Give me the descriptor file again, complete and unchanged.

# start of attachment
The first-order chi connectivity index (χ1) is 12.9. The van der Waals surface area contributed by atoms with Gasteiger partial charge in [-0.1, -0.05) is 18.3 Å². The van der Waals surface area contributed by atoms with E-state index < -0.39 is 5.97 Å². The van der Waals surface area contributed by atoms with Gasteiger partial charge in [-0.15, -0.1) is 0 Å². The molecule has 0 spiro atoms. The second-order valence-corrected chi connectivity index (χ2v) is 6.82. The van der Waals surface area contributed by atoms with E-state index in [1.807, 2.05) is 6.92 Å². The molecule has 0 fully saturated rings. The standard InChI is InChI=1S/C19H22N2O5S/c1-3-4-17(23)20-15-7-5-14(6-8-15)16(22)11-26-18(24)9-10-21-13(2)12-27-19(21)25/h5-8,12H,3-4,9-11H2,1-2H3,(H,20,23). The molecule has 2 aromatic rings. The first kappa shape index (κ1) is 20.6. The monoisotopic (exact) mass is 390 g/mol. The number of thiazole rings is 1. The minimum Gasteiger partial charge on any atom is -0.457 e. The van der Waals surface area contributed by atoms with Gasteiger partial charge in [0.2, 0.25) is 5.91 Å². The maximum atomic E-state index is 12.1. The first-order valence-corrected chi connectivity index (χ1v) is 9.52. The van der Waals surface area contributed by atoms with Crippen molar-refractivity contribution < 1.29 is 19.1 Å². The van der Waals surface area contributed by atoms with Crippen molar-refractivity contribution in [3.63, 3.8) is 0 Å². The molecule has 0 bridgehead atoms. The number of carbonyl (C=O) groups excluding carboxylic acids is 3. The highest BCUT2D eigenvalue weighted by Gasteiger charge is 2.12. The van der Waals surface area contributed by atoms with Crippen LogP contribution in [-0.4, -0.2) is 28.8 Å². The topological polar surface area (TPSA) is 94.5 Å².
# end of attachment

The first-order chi connectivity index (χ1) is 12.9. The van der Waals surface area contributed by atoms with Gasteiger partial charge in [-0.1, -0.05) is 18.3 Å². The van der Waals surface area contributed by atoms with E-state index < -0.39 is 5.97 Å². The van der Waals surface area contributed by atoms with Gasteiger partial charge in [-0.15, -0.1) is 0 Å². The molecule has 0 spiro atoms. The second-order valence-corrected chi connectivity index (χ2v) is 6.82. The van der Waals surface area contributed by atoms with E-state index in [1.807, 2.05) is 6.92 Å². The molecule has 0 fully saturated rings. The standard InChI is InChI=1S/C19H22N2O5S/c1-3-4-17(23)20-15-7-5-14(6-8-15)16(22)11-26-18(24)9-10-21-13(2)12-27-19(21)25/h5-8,12H,3-4,9-11H2,1-2H3,(H,20,23). The molecule has 2 aromatic rings. The first kappa shape index (κ1) is 20.6. The monoisotopic (exact) mass is 390 g/mol. The number of thiazole rings is 1. The minimum Gasteiger partial charge on any atom is -0.457 e. The van der Waals surface area contributed by atoms with Gasteiger partial charge in [0.2, 0.25) is 5.91 Å². The maximum atomic E-state index is 12.1. The first-order valence-corrected chi connectivity index (χ1v) is 9.52. The van der Waals surface area contributed by atoms with Crippen molar-refractivity contribution < 1.29 is 19.1 Å². The van der Waals surface area contributed by atoms with Crippen molar-refractivity contribution in [3.63, 3.8) is 0 Å². The molecule has 0 bridgehead atoms. The number of carbonyl (C=O) groups excluding carboxylic acids is 3. The highest BCUT2D eigenvalue weighted by Gasteiger charge is 2.12. The van der Waals surface area contributed by atoms with Crippen LogP contribution in [-0.4, -0.2) is 28.8 Å². The topological polar surface area (TPSA) is 94.5 Å².